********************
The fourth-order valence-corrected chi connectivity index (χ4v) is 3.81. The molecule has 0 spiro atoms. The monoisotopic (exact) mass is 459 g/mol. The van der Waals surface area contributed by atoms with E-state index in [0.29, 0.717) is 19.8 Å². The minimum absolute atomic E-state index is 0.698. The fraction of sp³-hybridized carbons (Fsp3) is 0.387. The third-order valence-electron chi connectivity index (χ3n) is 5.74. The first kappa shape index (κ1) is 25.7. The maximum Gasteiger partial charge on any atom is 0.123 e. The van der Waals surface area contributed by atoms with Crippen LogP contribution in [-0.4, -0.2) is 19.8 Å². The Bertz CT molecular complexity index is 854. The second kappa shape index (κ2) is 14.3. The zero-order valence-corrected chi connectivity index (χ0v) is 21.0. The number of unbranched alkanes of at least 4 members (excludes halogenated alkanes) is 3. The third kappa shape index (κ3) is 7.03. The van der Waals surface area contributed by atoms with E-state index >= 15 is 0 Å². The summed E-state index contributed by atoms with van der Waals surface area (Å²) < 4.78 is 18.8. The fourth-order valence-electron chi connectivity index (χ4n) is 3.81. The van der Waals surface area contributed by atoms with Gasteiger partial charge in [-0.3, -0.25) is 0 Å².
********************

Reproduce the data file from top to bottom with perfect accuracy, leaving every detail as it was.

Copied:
The fourth-order valence-corrected chi connectivity index (χ4v) is 3.81. The molecule has 0 spiro atoms. The monoisotopic (exact) mass is 459 g/mol. The van der Waals surface area contributed by atoms with E-state index in [0.29, 0.717) is 19.8 Å². The minimum absolute atomic E-state index is 0.698. The fraction of sp³-hybridized carbons (Fsp3) is 0.387. The third-order valence-electron chi connectivity index (χ3n) is 5.74. The first kappa shape index (κ1) is 25.7. The maximum Gasteiger partial charge on any atom is 0.123 e. The van der Waals surface area contributed by atoms with Crippen LogP contribution in [-0.4, -0.2) is 19.8 Å². The Bertz CT molecular complexity index is 854. The second kappa shape index (κ2) is 14.3. The zero-order valence-corrected chi connectivity index (χ0v) is 21.0. The number of unbranched alkanes of at least 4 members (excludes halogenated alkanes) is 3. The third kappa shape index (κ3) is 7.03. The van der Waals surface area contributed by atoms with E-state index >= 15 is 0 Å². The summed E-state index contributed by atoms with van der Waals surface area (Å²) < 4.78 is 18.8. The fourth-order valence-electron chi connectivity index (χ4n) is 3.81. The van der Waals surface area contributed by atoms with Gasteiger partial charge in [-0.3, -0.25) is 0 Å².